First, I should like to wish
my readers a very Merry Christmas and Happy New Year. I am deeply touched and
genuinely surprised by how many of you there are, and greatly value your
comments, discussion, and support. 2012 has brought a good number of fine
performances, many more than I can practically list here. (They may all of
course be found by consulting the archive on the right.) Last year I
experimented with division into categories, a principal motivation for doing so
having been that I felt opera tended otherwise to lose out, it being easier to
attain a consistently high level of performance in, say, a string quartet
recital than in an artwork involving a conductor, an orchestra, a host of
singers, various contributors to staging, etc. This year, however, I felt that
there was no need to do so, since operatic performances urged inclusion without
any favourable weighting; indeed, rather to my surprise, there is more opera
than anything else. The final number and thus selection are ultimately
arbitrary, but as in 2010, I thought that twelve, an average of one per month,
was selective enough. Here, then, in no order other than the chronological are
my dozen performances of 2012:
1. Two performances from Maurizio Pollini
really ought to have been included, but in order to keep myself to twelve overall,
I limited myself to this Royal
Festival Hall performance of Chopin and Liszt. Pollini’s Chopin is rightly
the stuff of legend; his Liszt should be so. Were I to be told that anyone had
ever heard a more coruscating performance of the B minor sonata, even from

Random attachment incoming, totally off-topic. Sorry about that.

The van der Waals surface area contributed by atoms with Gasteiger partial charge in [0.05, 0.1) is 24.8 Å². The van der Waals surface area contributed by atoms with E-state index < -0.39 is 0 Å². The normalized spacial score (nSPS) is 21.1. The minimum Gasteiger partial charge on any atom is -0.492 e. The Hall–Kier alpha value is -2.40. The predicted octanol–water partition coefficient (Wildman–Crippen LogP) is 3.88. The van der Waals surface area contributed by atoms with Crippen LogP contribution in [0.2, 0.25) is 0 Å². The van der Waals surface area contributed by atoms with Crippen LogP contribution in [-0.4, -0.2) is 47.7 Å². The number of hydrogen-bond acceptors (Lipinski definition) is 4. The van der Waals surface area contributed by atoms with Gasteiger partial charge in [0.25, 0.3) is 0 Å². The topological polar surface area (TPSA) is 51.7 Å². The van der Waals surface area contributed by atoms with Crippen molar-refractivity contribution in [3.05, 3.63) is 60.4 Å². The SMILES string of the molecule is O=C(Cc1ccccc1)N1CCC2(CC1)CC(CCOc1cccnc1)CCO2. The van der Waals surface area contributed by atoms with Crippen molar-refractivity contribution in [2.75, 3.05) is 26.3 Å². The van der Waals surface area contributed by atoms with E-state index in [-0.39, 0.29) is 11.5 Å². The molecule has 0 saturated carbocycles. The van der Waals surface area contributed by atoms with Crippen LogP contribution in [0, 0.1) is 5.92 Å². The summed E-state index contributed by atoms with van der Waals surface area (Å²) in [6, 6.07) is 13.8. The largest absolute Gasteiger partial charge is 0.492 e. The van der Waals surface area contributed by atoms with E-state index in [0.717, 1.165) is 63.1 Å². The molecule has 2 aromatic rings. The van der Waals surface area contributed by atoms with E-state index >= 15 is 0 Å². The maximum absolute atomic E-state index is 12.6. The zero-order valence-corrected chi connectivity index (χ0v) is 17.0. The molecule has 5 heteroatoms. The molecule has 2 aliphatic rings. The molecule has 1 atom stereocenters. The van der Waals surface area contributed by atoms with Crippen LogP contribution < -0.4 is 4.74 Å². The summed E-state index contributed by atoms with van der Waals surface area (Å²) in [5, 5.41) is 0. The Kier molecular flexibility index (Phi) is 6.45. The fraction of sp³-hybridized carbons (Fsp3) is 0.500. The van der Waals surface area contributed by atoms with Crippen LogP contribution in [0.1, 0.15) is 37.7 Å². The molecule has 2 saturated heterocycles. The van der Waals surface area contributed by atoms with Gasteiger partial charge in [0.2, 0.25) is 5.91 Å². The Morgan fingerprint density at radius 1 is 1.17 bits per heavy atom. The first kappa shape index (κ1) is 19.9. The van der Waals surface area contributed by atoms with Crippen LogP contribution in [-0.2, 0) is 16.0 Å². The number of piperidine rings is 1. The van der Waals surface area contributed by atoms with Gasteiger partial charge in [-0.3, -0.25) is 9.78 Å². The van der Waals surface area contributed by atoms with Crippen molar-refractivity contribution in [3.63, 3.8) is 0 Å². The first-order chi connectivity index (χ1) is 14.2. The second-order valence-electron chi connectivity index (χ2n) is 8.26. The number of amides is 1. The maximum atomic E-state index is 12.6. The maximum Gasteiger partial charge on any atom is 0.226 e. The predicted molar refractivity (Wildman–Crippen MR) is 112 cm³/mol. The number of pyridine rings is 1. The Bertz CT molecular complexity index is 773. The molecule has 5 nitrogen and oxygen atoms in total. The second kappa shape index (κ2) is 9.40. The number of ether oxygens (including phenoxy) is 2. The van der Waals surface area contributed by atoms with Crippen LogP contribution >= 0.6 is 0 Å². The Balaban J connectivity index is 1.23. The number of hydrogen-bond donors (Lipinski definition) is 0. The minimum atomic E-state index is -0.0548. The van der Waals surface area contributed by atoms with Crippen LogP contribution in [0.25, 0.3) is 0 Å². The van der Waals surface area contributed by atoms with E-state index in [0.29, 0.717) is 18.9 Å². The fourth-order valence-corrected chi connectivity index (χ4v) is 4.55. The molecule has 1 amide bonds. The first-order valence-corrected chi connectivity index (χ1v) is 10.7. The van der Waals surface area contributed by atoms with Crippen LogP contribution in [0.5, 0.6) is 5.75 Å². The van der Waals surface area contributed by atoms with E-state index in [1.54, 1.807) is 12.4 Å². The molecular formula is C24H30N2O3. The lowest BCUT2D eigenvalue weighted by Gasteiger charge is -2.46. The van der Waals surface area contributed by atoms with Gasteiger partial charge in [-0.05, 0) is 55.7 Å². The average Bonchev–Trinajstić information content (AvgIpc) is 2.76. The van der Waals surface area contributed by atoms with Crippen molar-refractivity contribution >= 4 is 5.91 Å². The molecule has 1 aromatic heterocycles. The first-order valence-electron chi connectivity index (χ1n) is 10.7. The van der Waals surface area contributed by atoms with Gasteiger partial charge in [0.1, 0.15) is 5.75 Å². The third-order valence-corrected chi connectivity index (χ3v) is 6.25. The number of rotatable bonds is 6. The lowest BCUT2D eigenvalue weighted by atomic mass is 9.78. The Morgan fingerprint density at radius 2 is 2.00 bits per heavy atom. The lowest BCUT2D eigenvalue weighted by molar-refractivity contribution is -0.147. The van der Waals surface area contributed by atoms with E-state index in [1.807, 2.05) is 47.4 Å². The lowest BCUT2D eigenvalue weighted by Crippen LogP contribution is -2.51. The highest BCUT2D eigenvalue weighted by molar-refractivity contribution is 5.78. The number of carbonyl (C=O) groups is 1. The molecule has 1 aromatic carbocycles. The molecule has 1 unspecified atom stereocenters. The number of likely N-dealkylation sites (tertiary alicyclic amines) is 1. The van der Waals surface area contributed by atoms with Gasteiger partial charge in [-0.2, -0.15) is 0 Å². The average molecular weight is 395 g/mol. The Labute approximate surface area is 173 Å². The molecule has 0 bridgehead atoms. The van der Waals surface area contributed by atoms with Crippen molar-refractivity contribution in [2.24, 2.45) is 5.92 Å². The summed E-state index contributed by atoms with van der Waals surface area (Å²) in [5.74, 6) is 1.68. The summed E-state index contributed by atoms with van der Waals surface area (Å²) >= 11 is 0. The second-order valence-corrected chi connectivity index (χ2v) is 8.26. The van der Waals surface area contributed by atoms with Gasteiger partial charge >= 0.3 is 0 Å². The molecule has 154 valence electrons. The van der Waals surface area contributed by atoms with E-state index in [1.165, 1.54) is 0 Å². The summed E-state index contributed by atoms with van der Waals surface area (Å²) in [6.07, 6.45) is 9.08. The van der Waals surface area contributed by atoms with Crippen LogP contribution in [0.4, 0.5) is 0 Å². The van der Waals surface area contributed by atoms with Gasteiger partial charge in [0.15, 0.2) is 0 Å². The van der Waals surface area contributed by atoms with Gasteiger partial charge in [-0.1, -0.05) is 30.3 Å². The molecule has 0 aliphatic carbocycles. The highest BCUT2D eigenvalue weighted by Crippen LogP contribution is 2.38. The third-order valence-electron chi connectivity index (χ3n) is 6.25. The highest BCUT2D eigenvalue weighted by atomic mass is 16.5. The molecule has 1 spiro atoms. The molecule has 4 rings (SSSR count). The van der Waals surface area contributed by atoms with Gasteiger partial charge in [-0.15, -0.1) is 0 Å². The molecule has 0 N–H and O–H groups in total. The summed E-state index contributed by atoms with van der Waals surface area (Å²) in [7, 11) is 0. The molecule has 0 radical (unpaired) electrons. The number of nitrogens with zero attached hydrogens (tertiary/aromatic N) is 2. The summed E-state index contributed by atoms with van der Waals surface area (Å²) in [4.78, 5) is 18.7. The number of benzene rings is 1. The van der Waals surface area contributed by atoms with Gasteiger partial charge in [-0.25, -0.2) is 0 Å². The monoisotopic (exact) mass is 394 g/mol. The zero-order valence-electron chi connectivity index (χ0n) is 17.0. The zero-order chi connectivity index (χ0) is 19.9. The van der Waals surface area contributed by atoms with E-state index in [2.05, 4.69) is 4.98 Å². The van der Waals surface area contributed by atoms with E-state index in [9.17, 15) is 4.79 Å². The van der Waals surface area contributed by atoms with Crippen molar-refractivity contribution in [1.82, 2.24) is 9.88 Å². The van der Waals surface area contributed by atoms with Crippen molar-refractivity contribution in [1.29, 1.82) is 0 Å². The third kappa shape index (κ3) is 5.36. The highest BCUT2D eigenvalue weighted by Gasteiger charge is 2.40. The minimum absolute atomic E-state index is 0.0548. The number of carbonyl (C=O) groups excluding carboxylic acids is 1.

Sviatoslav Richter, I should not believe it.
2. Mahler has had a tough few years.
Over-exposure and relegation of his œuvre to the status of orchestral showpieces
has meant that few performances have measured up, many of us having therefore
been led to abstain completely. Daniele Gatti’s blistering performance of the Fifth Symphony, along with
music from Parsifal, was quite the
finest live performance I have ever heard of the work. I am not sure that I
have heard the Philharmonia on better form either.
4. On the other hand, Daniel Barenboim’s Proms
Beethoven and Boulez cycle with the West-Eastern Divan Orchestra was, as a
whole, every bit as memorable. I could happily have chosen every one of the
five concerts, but ‘tough choices’, as a war criminal once said... In a sense,
then, to select the
Ninth is merely indicative – and perhaps misleading, given that no Boulez
was performed in this grand finale. But
it is The Ninth, even more than the Fifth is The Fifth, despite the fact that
Barenboim’s Fifth was the only live performance I have heard worthy of the
work. The liberating experience of hearing symphonic Beethoven treated with the
seriousness of meaning it demands was matched by the still-extraordinary
testimony of Barenboim’s young orchestra.
5. Bayreuth brought a disappointing new Flying Dutchman, the final outing of Stefan Herheim’s legendary Parsifal, and Hans
Neuenfels’s now classic Lohengrin,
considerably stronger than last year, not least vocally and orchestrally.
Indeed, Andris Nelsons’s conducting was perhaps ultimately the reason to choose
this production, given the bitterly disappointing results of Gatti’s